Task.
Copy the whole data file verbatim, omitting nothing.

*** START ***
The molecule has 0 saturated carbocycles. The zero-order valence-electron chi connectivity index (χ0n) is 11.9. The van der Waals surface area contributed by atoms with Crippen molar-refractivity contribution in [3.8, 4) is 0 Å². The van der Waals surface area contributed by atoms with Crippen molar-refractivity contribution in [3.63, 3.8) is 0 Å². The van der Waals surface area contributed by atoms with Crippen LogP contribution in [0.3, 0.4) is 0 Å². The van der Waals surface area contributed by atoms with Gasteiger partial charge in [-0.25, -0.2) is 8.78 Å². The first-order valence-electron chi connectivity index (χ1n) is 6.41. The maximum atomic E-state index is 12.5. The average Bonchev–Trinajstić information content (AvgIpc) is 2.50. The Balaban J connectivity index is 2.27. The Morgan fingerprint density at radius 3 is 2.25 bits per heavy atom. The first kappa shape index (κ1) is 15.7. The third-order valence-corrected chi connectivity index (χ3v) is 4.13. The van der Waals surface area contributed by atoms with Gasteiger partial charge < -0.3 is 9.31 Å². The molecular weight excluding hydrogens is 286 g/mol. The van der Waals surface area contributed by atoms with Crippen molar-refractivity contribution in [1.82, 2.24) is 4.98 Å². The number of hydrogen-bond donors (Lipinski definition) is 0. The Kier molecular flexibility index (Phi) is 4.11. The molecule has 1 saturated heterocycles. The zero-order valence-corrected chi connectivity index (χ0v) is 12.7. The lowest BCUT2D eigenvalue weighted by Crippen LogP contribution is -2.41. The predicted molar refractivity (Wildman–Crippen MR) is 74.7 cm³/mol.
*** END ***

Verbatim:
The molecule has 0 saturated carbocycles. The zero-order valence-electron chi connectivity index (χ0n) is 11.9. The van der Waals surface area contributed by atoms with Crippen molar-refractivity contribution in [3.8, 4) is 0 Å². The van der Waals surface area contributed by atoms with Crippen molar-refractivity contribution in [3.63, 3.8) is 0 Å². The van der Waals surface area contributed by atoms with Crippen LogP contribution in [0.3, 0.4) is 0 Å². The van der Waals surface area contributed by atoms with Gasteiger partial charge in [-0.25, -0.2) is 8.78 Å². The first-order valence-electron chi connectivity index (χ1n) is 6.41. The maximum atomic E-state index is 12.5. The average Bonchev–Trinajstić information content (AvgIpc) is 2.50. The Balaban J connectivity index is 2.27. The Morgan fingerprint density at radius 3 is 2.25 bits per heavy atom. The first kappa shape index (κ1) is 15.7. The third-order valence-corrected chi connectivity index (χ3v) is 4.13. The van der Waals surface area contributed by atoms with Gasteiger partial charge < -0.3 is 9.31 Å². The molecular weight excluding hydrogens is 286 g/mol. The van der Waals surface area contributed by atoms with Crippen molar-refractivity contribution in [1.82, 2.24) is 4.98 Å². The number of hydrogen-bond donors (Lipinski definition) is 0. The Kier molecular flexibility index (Phi) is 4.11. The molecule has 1 saturated heterocycles. The zero-order valence-corrected chi connectivity index (χ0v) is 12.7. The lowest BCUT2D eigenvalue weighted by Crippen LogP contribution is -2.41. The predicted molar refractivity (Wildman–Crippen MR) is 74.7 cm³/mol.